Hey guys! Remember when I told you that Meg came over to help me get my inboxes under control? She has written a guest post to share all her tips. Now if you’ll excuse me, I need to go get my inbox back to this beautiful message.
There’s nothing quite like the relief of opening your inbox and seeing just a few items… Or even better, the elusive “no new mail.” Here’s a few tips for taming in the inbox monster. Set aside an hour or so to get it under control once, and then these tips will help for daily maintenance.
Unsubscribe from as many newsletters or sale-mails as you can. If you really want to read it, you can go to their blog/website. If you want to keep sale promo emails for future reference, create a filter so they skip the inbox and get auto archived. This will cut down on impulse buys too.
Try to: deal with it, delegate it or delete it right away.
- Deal with it: answer with one or two lines. If you keep your emails short, responses will be shorter and you’ll both spend less time dealing with emails.
- Delegate it: if you don’t have a personal assistant (ha!) this just means put it on your calendar or to do list, then archive it. (I use the reminder app on my phone as a to do list – you can set an alarm for a certain day and time.)
- Delete it. Be ruthless.
- Create auto filters for emails you don’t need to read immediately but can come back to and deal with as a batch task. Have them skip the inbox and designate a time on your calendar to deal with them all at once. Examples this works well with: Blog comments, product giveaway/offer requests, emails about an on-going project.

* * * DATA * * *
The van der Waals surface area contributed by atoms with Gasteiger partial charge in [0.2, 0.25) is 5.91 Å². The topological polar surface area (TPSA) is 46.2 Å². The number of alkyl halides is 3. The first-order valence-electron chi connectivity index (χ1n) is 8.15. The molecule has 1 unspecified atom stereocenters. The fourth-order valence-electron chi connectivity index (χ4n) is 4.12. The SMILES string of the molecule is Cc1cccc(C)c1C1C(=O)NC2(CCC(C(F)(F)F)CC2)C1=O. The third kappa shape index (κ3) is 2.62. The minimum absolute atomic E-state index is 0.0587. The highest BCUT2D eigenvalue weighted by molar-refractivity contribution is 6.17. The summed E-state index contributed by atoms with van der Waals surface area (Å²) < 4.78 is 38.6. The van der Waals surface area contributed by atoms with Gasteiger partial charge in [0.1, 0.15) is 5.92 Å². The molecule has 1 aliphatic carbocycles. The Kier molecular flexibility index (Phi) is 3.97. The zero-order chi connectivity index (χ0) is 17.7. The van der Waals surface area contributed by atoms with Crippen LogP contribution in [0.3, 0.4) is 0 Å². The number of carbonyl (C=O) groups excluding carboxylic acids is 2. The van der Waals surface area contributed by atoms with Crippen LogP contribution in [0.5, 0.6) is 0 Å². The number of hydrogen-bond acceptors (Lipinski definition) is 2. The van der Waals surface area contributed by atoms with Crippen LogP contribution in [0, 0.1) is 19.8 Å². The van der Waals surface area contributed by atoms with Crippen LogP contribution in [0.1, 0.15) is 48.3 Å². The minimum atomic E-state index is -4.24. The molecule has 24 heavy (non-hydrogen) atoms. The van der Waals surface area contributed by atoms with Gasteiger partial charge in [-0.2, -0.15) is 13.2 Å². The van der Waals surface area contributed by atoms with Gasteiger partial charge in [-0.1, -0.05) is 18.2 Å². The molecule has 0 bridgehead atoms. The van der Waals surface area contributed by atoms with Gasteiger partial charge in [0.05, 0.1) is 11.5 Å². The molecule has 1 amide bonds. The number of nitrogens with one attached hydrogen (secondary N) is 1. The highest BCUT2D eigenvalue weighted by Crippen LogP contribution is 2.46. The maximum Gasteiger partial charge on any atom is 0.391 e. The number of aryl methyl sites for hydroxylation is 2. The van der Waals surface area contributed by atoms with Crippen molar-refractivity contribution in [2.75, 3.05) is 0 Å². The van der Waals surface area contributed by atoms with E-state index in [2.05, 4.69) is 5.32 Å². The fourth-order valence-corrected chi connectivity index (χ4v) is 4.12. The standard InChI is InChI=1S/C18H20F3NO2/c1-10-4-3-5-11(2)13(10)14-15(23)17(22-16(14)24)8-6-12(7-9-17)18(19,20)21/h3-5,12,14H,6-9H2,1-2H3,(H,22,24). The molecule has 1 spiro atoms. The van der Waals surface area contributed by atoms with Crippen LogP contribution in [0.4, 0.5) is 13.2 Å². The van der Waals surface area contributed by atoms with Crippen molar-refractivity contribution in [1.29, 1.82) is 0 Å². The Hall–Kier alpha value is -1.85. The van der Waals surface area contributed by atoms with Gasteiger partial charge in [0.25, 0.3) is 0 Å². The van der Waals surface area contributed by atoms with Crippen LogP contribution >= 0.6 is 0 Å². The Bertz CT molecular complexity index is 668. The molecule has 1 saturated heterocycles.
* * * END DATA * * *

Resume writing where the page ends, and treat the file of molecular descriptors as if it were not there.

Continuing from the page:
- If you’re procrastinating a reply, make sure it’s not just because you want to say “no” to someone’s request and are tap dancing around it. Remind yourself that if it were you, you’d rather have someone say no than leave you hanging. Plus saying no feels amazing.
(When saying no, keep it brief, be kind and avoid overcompensating with long explanations or offers to “do it next time” – unless you really want to do it next time.)
- Delete emails that are over 2 months old and waiting for a reply. They will send it again if it’s important. (Unless it’s like, um, hey when are you going to pay your half of the rent? Those emails you should answer, no matter how old they are.)
- Set aside time for the newsy, juicy, catching up with your besties emails. Email is a tool for getting things done but it’s also an amazing way to bridge the distance between far away friends. Whether its a quick reply to wish a best friend luck on a new job interview or pouring yourself a glass of wine and savoring an email chain from your 5 best friends, not all email has to be dealt with efficiently. (I force myself to wait and read “good” email on the elliptical. It keeps me on there longer and it’s more engaging than a Glamour interview with Tay Swift.)
If you’ve never touched your inbox and there are thousands upon thousands of emails in there, these same tips apply but your initial clean out will take more work. Start by scanning just the last MONTH’S worth of email and see if any of the 3 d’s (deal, delegate, delete) apply. Any older than a month and it’s likely it’s irrelevant. Or do 2 months if a month makes you squeamish. Then tackle the rest: you can either auto archive all of it – it’s still there if you need it. Or batch delete – do a search for reoccurring senders (ex: pottery barn, your favorite life coach’s newsletter, your mom) and delete or archive as appropriate. Take advantage of gmails huge storage space – keep it archived but out of sight.
Trust yourself that if its important, you’ll know how to find it in your archives. An overflowing inbox can make you feel anxious and overwhelmed every time you open your mail – which, if you’re like me, is approximately 329 times a day. It might seem like a small victory but obtaining inbox nirvana can have big mental payoffs.
And who knows, maybe you’ll feel motivated to tackle your closet next…
See, this Meg girl is smart. You should buy her book.
What are your tips for keeping your inbox under control? Or if you don’t have it under control (yet!!), please tell me and make me feel like I’m not alone.